Are you drowning in debt, dealing with harassing calls from creditors, and having nightmares about losing your home? If you cannot seem to find a way out of debt, Chapter 7 bankruptcy may be an option to consider to wipe out some or all of your debt and get a fresh start. However, filing for bankruptcy is a serious step that requires a lot of thought and planning, which is why you will want to discuss your situation with an attorney.  

Our Chapter 7 bankruptcy attorney at the Law Office of Robert L. Firth helps people in Cathedral City, California, and surrounding areas obtain relief under the bankruptcy code. We understand that financial hardships can be overwhelming, which is why we are prepared to address every case we handle with the personalized attention and urgency it deserves. Law Office of Robert L. Firth serves clients who are overcome by financial problems in Desert Hot Springs, Palm Springs, Palm Desert, and throughout the Coachella Valley.  

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Chapter 7 Bankruptcy

Chapter 7 bankruptcy is the “liquidation” form of bankruptcy that allows the debtor to eliminate all of their unsecured debt, which is essentially any debt not guaranteed by collateral property. However, the debtor’s non-exempt assets will have to be liquidated (sold) to pay the creditors. Bankruptcy exemptions differ greatly from one state to another, which is why it is vital to speak with a bankruptcy attorney to determine which assets in your possession are exempt and non-exempt.  

In California, debtors who wish to obtain debt relief through Chapter 7 bankruptcy must take certain steps and meet specific requirements, including:  

  • Fill out the required forms 

  • Complete a credit counseling course 

  • Complete a debt management course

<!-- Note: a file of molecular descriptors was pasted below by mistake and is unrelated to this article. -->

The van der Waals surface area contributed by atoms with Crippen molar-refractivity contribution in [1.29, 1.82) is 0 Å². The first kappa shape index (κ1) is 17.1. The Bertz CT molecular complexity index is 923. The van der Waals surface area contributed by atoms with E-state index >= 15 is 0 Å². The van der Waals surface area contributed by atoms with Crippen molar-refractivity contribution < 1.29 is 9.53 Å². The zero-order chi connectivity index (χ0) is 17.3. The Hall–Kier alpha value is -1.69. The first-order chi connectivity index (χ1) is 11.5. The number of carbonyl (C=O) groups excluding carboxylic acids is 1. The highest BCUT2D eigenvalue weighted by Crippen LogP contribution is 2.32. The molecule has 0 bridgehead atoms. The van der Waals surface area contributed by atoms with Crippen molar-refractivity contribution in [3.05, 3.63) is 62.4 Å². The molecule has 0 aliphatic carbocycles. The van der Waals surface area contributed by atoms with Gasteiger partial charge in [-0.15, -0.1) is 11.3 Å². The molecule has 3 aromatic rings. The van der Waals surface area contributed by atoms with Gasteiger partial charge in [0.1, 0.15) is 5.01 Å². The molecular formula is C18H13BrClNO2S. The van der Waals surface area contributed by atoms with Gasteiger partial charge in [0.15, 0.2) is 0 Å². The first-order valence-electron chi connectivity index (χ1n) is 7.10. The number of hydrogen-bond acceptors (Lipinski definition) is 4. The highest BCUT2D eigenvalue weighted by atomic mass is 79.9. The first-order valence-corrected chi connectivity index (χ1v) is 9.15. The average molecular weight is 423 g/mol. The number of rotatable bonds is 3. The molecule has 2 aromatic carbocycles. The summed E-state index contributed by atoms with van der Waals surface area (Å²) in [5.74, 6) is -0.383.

• Pass a means test 

  • Provide a full and accurate list of debts and assets 

  • Provide honest and thorough documentation of income 

Whether or not Chapter 7 bankruptcy is the best option in your situation depends on many factors, including your ability to pay off your debts in the foreseeable future, the amount of secured vs. unsecured debt, which of your assets would be liquidated if you filed, and many others. Our Chapter 7 bankruptcy attorney in Cathedral City, California, can assess your unique situation to determine how filing for bankruptcy would affect your situation specifically.  

Does Chapter 7 Bankruptcy Get Rid of All Debts?

Many debtors file for bankruptcy under Chapter 7 bankruptcy thinking that they would be freed of their obligation to pay back all debts. However, contrary to popular belief, not all debts can be discharged through Chapter 7 bankruptcy. Some of the non-dischargeable debts are: 

  • Most student loans 

  • Delinquent tax debts 

  • Child support and alimony payments 

  • Fines owed to the government 

  • Penalties and restitutions resulting from criminal acts 

  • Debts left off the bankruptcy petition 

If a lender has a lien on your asset (e.g., your house), the lien will stay even if the debt is discharged. That means you could still lose your property even if you successfully file for bankruptcy and get your debts discharged. If this sounds like your situation, you need to discuss the options available to you with an experienced Chapter 7 bankruptcy attorney.  

California Bankruptcy Exemptions

According to the official website of the Judicial Branch of California, bankruptcy cases are governed by federal law. However, bankruptcy exemptions, which allow debtors to protect property from the bankruptcy trustee, are different in each state.  

Contrary to popular belief, you do not give up all of your property when you file for bankruptcy. California law allows debtors to keep almost all of their property through bankruptcy exemptions. In the state, exemptions are divided into two types: Set 1 (704) and Set 2 (703) exemptions.  

When you file for bankruptcy in California, you do not have the option of selecting between federal and California state exemptions. However, you do have a right to choose between Set 1 and Set 2 exemptions. The biggest difference between these two sets of exemptions is the homestead exemption. Filers who do not own real estate or have little equity in their homes typically opt for the Set 2 exemption, while filers with a real estate portfolio or substantial equity in their property typically choose the Set 1 exemption.  


At the Law Office of Robert L. Firth, we understand that you may be stuck in a desperate financial situation and it is our goal to help you get your finances back on track. Our attorney in Cathedral City, California, can help you determine if filing under Chapter 7 is right for you and help you take the necessary steps to achieve financial freedom. Call now for a free case evaluation.